Enzalutamide treatment promotes invasion and migration of prostate cancer cells and DANCR knockdown decreased the promotion
Androgen deprivation therapy, which disrupts AR signaling through androgen ablation or AR antagonists, is the first-line treatment for disseminated prostate cancer. Enzalutamide (MDV 3100), an AR inhibitor, is widely used with prostate patients. However, it has been reported that enzalutamide promotes prostate cancer metastasis in different models [22, 23], moreover, in our study we found that AR knockdown promotes invasion and migration of prostate cancer cells while DANCR knockdown reduces the promotion. Therefore we want to determine whether DANCR knockdown could affect the effect of enzalutamide on prostate cancer cell invasion and migration. Firstly, we detected the expression of DANCR in C4-2B and CW22Rv1 cells treated with 5 μM of enzalutamide by RT-qPCR assay, and found that DANCR expression was increased by enzalutamide treatment (Figure 7A). Next we detected the cell invasion and migration ability in C4-2B and CW22Rv1 cells with enzalutamide treatment and DANCR knockdown and found that enzalutamide enhanced the cell invasion ability while DANCR knockdown decreased the enhancement (Figure 7B), moreover, expression of TIMP2/3 was reduced by enzalutamide at both mRNA and protein levels, and DANCR knockdown decreased the reduction (Figure 7C and 7D). Taken together, our results indicate that enzalutamide treatment promotes invasion and migration of prostate cancer cells and DANCR knockdown decreases the promotion, and suggest that DANCR knockdown may be useful for prevention of the potential side effect of AR inhibitors in prostate cancer treatment.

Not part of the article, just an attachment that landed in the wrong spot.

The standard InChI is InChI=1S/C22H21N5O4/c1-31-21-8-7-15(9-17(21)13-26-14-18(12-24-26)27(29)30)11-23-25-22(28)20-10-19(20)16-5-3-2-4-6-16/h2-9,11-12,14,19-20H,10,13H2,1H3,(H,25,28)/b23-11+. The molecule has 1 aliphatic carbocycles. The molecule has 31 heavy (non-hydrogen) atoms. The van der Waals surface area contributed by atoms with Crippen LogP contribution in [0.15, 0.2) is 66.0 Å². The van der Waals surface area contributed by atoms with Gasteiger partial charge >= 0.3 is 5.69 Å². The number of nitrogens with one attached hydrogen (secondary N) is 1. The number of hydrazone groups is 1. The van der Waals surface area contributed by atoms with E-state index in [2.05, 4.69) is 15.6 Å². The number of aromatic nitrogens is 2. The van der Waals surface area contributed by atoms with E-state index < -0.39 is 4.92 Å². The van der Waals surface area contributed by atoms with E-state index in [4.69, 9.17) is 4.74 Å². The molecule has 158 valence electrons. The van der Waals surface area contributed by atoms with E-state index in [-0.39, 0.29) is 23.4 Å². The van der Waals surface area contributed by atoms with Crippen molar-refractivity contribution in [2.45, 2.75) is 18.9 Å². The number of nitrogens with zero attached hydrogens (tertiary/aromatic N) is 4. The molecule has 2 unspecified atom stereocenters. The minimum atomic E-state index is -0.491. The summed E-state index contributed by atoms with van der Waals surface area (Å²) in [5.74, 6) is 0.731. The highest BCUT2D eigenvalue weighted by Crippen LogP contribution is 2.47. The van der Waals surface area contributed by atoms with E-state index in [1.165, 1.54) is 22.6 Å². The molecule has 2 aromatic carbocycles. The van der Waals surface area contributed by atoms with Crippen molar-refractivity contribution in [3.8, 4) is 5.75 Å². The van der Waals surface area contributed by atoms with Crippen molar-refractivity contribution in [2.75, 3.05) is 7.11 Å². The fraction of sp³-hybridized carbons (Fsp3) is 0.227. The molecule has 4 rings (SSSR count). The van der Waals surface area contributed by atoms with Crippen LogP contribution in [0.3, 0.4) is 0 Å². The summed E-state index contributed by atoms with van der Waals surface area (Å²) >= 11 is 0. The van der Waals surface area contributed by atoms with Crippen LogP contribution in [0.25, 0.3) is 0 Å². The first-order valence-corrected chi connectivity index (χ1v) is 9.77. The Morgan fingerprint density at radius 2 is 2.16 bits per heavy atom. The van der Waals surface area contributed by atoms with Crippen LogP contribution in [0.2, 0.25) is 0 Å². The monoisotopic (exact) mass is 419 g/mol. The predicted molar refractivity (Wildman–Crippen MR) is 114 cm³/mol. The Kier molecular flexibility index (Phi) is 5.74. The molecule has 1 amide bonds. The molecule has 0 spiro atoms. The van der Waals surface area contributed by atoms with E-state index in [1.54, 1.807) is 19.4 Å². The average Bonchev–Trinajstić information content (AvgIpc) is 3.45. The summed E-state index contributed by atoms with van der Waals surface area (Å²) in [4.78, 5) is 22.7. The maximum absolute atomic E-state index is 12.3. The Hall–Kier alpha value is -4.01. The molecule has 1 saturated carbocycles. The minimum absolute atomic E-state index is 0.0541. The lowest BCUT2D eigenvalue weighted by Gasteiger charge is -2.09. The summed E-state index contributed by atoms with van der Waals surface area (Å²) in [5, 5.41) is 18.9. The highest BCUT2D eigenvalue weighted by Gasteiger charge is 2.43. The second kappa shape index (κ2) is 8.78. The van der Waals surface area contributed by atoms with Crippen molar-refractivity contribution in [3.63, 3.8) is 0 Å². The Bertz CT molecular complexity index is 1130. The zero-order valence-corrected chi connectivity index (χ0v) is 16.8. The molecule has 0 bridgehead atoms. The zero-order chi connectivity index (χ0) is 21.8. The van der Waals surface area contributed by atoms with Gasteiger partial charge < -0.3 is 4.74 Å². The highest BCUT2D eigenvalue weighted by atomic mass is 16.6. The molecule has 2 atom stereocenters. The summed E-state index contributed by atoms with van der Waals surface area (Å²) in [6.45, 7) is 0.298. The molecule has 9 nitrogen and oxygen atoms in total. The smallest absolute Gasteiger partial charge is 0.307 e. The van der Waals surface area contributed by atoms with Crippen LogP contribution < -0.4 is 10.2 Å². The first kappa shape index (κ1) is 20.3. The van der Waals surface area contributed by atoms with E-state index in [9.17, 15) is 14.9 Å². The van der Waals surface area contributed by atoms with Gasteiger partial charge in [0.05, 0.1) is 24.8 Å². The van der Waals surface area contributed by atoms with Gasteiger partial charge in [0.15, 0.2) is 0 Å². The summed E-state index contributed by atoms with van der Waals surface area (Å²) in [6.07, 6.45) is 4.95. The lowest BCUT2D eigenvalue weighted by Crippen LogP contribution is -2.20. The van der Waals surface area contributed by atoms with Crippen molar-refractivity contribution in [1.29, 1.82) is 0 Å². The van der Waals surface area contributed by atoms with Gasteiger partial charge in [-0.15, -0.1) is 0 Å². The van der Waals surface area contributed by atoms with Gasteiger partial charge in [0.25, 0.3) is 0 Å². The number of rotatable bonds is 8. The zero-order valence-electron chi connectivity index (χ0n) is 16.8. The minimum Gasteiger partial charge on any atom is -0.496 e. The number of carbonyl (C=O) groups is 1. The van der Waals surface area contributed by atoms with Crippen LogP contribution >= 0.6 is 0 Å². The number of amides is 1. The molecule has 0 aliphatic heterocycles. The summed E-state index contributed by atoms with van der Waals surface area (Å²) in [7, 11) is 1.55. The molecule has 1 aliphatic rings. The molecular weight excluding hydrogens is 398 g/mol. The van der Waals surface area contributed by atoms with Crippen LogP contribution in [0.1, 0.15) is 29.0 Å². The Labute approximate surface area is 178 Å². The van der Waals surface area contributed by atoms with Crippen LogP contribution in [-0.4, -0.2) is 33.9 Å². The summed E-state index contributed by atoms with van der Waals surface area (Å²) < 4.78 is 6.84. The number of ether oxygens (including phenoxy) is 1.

Figure 7: Enzalutamide treatment promotes invasion and migration of prostate cancer cells and DANCR knockdown decreased the promotion. (A) Enzalutamide treatment increases the expression of DANCR in C4-2B and CW22RV1 cells, as detected by RT-qPCR assay. (B) Knockdown of DANCR decreases the cell invasion ability enhanced by enzalutamide in C4-2B and CW22RV1 cells, as detected by transwell assay. (C, D) Knockdown of DANCR increases expression of TIMP2/3 inhibited by enzalutamide in C4-2B and CW22RV1 cells, as detected by RT-qPCR assay and western blot analysis. *p < 0.05, **p < 0.01, ***p < 0.001.